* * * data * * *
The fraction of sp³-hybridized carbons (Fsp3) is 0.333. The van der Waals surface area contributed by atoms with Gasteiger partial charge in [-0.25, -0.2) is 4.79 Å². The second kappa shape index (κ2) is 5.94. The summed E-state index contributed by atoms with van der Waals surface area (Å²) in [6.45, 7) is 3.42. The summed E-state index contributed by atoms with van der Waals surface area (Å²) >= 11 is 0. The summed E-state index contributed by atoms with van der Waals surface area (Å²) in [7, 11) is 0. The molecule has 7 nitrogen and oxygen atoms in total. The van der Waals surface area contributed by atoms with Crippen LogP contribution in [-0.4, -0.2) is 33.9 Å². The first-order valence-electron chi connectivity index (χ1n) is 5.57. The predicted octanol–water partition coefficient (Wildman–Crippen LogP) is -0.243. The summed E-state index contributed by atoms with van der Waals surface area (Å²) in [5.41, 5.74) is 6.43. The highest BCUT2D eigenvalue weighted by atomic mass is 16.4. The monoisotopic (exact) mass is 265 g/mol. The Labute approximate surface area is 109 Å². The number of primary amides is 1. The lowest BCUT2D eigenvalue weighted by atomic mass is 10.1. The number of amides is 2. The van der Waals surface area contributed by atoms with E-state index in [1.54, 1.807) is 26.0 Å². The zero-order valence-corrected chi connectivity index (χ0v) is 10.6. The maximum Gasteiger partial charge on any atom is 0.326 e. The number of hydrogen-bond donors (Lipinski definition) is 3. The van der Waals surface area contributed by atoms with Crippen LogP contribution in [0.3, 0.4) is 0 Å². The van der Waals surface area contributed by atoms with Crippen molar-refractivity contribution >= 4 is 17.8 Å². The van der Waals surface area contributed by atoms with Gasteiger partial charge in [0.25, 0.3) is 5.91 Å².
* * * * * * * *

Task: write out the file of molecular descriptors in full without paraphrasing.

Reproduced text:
The fraction of sp³-hybridized carbons (Fsp3) is 0.333. The van der Waals surface area contributed by atoms with Gasteiger partial charge in [-0.25, -0.2) is 4.79 Å². The second kappa shape index (κ2) is 5.94. The summed E-state index contributed by atoms with van der Waals surface area (Å²) in [6.45, 7) is 3.42. The summed E-state index contributed by atoms with van der Waals surface area (Å²) >= 11 is 0. The summed E-state index contributed by atoms with van der Waals surface area (Å²) in [7, 11) is 0. The molecule has 7 nitrogen and oxygen atoms in total. The van der Waals surface area contributed by atoms with Crippen LogP contribution in [-0.4, -0.2) is 33.9 Å². The first-order valence-electron chi connectivity index (χ1n) is 5.57. The predicted octanol–water partition coefficient (Wildman–Crippen LogP) is -0.243. The summed E-state index contributed by atoms with van der Waals surface area (Å²) in [5.41, 5.74) is 6.43. The highest BCUT2D eigenvalue weighted by atomic mass is 16.4. The monoisotopic (exact) mass is 265 g/mol. The Labute approximate surface area is 109 Å². The number of primary amides is 1. The lowest BCUT2D eigenvalue weighted by atomic mass is 10.1. The number of amides is 2. The van der Waals surface area contributed by atoms with E-state index in [1.54, 1.807) is 26.0 Å². The zero-order valence-corrected chi connectivity index (χ0v) is 10.6. The maximum Gasteiger partial charge on any atom is 0.326 e. The number of hydrogen-bond donors (Lipinski definition) is 3. The van der Waals surface area contributed by atoms with Crippen LogP contribution in [0.3, 0.4) is 0 Å². The van der Waals surface area contributed by atoms with Crippen molar-refractivity contribution >= 4 is 17.8 Å². The van der Waals surface area contributed by atoms with Gasteiger partial charge in [0.25, 0.3) is 5.91 Å².